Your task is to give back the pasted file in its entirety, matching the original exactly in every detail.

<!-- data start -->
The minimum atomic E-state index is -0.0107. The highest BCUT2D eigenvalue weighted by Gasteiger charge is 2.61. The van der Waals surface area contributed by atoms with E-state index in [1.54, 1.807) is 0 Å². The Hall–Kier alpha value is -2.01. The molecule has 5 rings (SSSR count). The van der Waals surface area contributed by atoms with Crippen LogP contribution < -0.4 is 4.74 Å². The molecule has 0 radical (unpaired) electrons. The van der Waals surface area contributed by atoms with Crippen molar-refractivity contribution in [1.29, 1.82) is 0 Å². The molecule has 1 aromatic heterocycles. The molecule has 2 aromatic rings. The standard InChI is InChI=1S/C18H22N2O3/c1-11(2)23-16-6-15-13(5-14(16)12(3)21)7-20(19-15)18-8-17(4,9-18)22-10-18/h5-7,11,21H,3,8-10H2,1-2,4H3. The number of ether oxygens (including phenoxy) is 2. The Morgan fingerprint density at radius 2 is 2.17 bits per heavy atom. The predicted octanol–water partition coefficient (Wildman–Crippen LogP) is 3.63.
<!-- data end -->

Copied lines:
The minimum atomic E-state index is -0.0107. The highest BCUT2D eigenvalue weighted by Gasteiger charge is 2.61. The van der Waals surface area contributed by atoms with E-state index in [1.54, 1.807) is 0 Å². The Hall–Kier alpha value is -2.01. The molecule has 5 rings (SSSR count). The van der Waals surface area contributed by atoms with Crippen LogP contribution < -0.4 is 4.74 Å². The molecule has 0 radical (unpaired) electrons. The van der Waals surface area contributed by atoms with Crippen molar-refractivity contribution in [1.29, 1.82) is 0 Å². The molecule has 1 aromatic heterocycles. The molecule has 2 aromatic rings. The standard InChI is InChI=1S/C18H22N2O3/c1-11(2)23-16-6-15-13(5-14(16)12(3)21)7-20(19-15)18-8-17(4,9-18)22-10-18/h5-7,11,21H,3,8-10H2,1-2,4H3. The number of ether oxygens (including phenoxy) is 2. The Morgan fingerprint density at radius 2 is 2.17 bits per heavy atom. The predicted octanol–water partition coefficient (Wildman–Crippen LogP) is 3.63.